However, this is not a casual element, since Dancing Days anticipates the long performance of "Moby Dick". The nature of the piece, whose original version of only four and a half minutes is hosted by Led Zeppelin II, retains the quotationist and postmodernist vein of the first Zeppelins. The guitar riff of the song is in fact taken from Watch Your Step, by Bobby Parker, already used as the basis of I Feel Fine by the Beatles; even if, in reality, How The West Was Won is a legacy that is soon forgotten. In fact, the introduction lasts less than a minute, immediately leaving room for the evolutions of John Bonham, in a riot of primordial power that leaves no doubt as to why Bonham was also called The Beast (as well as for his chaotic nature during the tours) . The long percussion solo is nowhere near a display of virtuosity and technicalities for superfine palates, on the contrary: although there are passages of great value from a technical point of view, the strength of Bonzo's performance lies in its wild, powerful nature. , fast, a carpet bombing with no escape practically from start to finish, interspersed only sporadically by moments of calm in which the drummer reloads the pieces. Thanks to Page's exceptional studio work, even the slightest nuance can be picked up on How the West Was Won, even the noise of the pedal chain or the grunts of Bonham as he plays. Spectacular, when Bonzo takes his sticks out of the way and begins to drum with his bare hands on the drums, on the drum, on the gong, and wherever he happens without a predefined pattern. And I would like to remind you that John "The Beast" Bonham's instrumentation was not even remotely comparable to that of a modern drummer, of that school born and evolved since the 80s, and that all his power was born only from his vigor and from his primordial creative verve. Unfortunately, without having his figure squirming or concentrating in front of the drums, the show offered by the CD is once again only the palliative of a real live. Nevertheless the effect is still exhilarating and hypnotic, so much so that one cannot help but imagine the hands and drumsticks hammering on cymbals and drums - until that final acceleration that anticipates the return of Page, Jones, and their distinctive riff. But it is only a moment: to close the piece is up to Bonzo, who squirms and writhes a little more in his bombardment, before writing the final word along with Jimmy Page's disjointed distortions.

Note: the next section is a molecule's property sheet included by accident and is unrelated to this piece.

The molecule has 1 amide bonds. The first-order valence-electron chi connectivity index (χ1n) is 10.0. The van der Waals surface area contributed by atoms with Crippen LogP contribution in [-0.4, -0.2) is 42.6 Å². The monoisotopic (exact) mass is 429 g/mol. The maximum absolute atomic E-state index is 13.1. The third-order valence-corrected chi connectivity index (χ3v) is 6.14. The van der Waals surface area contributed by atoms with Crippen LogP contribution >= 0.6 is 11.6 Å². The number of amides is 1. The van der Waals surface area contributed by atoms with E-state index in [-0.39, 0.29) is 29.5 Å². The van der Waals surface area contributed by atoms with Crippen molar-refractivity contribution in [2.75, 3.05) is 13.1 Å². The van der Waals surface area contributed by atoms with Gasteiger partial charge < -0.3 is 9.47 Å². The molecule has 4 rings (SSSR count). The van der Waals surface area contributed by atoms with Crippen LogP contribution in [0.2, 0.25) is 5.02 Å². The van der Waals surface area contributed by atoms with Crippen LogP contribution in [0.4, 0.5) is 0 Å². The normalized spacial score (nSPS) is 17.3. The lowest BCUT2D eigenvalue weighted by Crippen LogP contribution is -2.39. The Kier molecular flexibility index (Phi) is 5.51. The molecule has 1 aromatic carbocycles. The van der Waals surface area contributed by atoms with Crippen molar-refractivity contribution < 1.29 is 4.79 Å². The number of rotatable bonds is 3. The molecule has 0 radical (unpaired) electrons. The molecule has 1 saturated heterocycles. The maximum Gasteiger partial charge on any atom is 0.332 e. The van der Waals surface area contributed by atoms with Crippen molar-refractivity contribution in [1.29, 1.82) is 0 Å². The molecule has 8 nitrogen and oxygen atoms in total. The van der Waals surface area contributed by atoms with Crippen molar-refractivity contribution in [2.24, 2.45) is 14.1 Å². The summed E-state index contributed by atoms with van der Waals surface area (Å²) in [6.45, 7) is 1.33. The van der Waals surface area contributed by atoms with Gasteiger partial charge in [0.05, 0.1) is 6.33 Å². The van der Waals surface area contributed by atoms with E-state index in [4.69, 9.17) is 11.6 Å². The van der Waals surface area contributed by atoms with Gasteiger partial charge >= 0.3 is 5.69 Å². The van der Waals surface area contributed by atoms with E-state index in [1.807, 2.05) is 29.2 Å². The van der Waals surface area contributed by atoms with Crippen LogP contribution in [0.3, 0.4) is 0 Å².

Moby Dick concludes the second cd of the triple collection in an ideal way, opening to a cornerstone of the Zeppelin repertoire: "Whole Lotta Love" (best translated as "a whole lot of love"). This track, taken from Led Zeppelin II and originally lasting five and a half minutes, is the longest of the entire collection, thanks also to the various covers "incorporated" in its performance. The choice of the lineup, once again, is not accidental: Moby Dick, the penultimate track of the second album by the Zeps, perfectly framed the entire work together with Wholte Lotta Love, who opened it; here the positions are reversed, but the intent is the same. Whole Lotta Love is one of the most renowned songs of the entire Zeppelin catalog, and concentrates all the characteristic elements of the band in its first, thundering years of activity: first of all the "sneaking", since the piece owes a lot to "You Need Love "by Willie Dixon, song recorded in 1962 and performed by Muddy Waters. Although similar thefts are often attributed to Led Zeppelin alone, as if it were a unicum of this band, it should be remembered that instead it was the use of the entire musical panorama of the time to rework, re-arrange and re-propose the classics, a necessary basis. from which to start that huge renewal that gave rise to rock as we know it today. And anyway, Willie Dixon easily managed to get credit for the song. Another typical element of the first Led Zeppelin is given by the text, somewhat "dispersed" in the version of How the West Was Won but always remarkable? impact. In fact, to the original text by Dixon, Page and Plant give some "additions": in practice they desecrate it almost totally, transforming a subtly sensual love song into a real compilation of sexually explicit allegories, very pulled up to pornography thanks to the orgasmic interpretation. by Robert Plant. The synthesis is all in the title itself, in the expression "way down inside" and in stuff like "I'll give you every inch of my love". Once the scratchy sound of Page and Jones has been established, the most "primordial" elements of the band, namely John Bonham and Robert Plant, complete the intercourse, amidst inexorable hammering and screams of enjoyment.